10-3) Introductions were required before ladies and gentlemen could converse. Someone of respectable standing, known to both parties, preformed these introductions.


10-4) Girls were encouraged to ignore any advances from younger sons. First-born sons inherited their estates and were, therefore, the best ‘catches’.


10-5) Tea was an afternoon break, less formal than what it would become in the Victorian period. Tealeaves were expensive and kept under lock and key.



11) What is next for you? What are your currently working on?


I will stay in the nineteenth century, as I love the disparity between the repressed polite society and the hedonism of their private lives.

Whenever she is not sitting at the computer, throwing a ball in the backyard, gardening or reading, Cindy can be found–actually, not found–adventuring around the world with her hubby.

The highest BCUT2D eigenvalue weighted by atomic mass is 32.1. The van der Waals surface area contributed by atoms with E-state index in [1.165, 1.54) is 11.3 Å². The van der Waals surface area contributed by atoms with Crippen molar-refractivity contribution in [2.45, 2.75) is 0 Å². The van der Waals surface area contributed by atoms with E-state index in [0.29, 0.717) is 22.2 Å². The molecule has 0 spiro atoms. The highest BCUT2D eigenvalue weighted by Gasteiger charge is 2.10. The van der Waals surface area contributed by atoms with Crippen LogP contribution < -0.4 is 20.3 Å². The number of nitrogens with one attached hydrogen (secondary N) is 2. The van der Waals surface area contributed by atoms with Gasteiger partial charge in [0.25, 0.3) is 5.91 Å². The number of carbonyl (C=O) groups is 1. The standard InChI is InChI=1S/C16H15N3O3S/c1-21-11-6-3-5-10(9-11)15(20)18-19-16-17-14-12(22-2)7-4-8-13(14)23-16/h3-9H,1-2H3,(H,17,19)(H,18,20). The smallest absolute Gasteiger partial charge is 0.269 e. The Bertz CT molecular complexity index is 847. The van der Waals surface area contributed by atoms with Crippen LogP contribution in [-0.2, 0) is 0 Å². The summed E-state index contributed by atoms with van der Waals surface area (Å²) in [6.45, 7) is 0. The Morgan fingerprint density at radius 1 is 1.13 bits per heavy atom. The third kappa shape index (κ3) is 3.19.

She has lived on three continents, had a monkey in her yard and a scorpion under her sink, dwelt among castles and canals, enjoyed the jazz of Beale St and attempted to speak French.

Cindy loves history, mystery and… a chocolate Labrador called Chester. Love, Lies and Spies is her debut novel.

Find the author:

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Disclaimer: The synopsis and cover picture were pulled from the book’s Goodreads page. Neither belong to us. The author image, info, giveaway, and more were provided by Xpresso Book Tours.